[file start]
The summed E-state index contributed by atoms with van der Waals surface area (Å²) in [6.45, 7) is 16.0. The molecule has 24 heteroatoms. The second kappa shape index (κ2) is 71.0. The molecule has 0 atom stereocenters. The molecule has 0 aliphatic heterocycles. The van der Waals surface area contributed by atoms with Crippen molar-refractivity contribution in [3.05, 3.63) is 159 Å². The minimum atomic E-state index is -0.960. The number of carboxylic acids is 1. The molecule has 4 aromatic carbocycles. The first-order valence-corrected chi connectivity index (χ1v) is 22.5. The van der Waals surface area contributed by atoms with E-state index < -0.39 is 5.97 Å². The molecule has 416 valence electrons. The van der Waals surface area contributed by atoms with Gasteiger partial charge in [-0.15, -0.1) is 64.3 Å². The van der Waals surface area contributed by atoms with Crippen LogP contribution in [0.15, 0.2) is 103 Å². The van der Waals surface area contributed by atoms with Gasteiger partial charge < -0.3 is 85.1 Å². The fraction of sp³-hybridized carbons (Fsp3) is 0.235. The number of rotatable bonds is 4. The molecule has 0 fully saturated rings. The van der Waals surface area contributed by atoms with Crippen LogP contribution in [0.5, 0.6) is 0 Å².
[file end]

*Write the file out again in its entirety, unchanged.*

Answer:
The summed E-state index contributed by atoms with van der Waals surface area (Å²) in [6.45, 7) is 16.0. The molecule has 24 heteroatoms. The second kappa shape index (κ2) is 71.0. The molecule has 0 atom stereocenters. The molecule has 0 aliphatic heterocycles. The van der Waals surface area contributed by atoms with Crippen molar-refractivity contribution in [3.05, 3.63) is 159 Å². The minimum atomic E-state index is -0.960. The number of carboxylic acids is 1. The molecule has 4 aromatic carbocycles. The first-order valence-corrected chi connectivity index (χ1v) is 22.5. The van der Waals surface area contributed by atoms with E-state index < -0.39 is 5.97 Å². The molecule has 416 valence electrons. The van der Waals surface area contributed by atoms with Gasteiger partial charge in [-0.15, -0.1) is 64.3 Å². The van der Waals surface area contributed by atoms with Crippen LogP contribution in [0.15, 0.2) is 103 Å². The van der Waals surface area contributed by atoms with Gasteiger partial charge < -0.3 is 85.1 Å². The fraction of sp³-hybridized carbons (Fsp3) is 0.235. The number of rotatable bonds is 4. The molecule has 0 fully saturated rings. The van der Waals surface area contributed by atoms with Crippen LogP contribution in [0.5, 0.6) is 0 Å².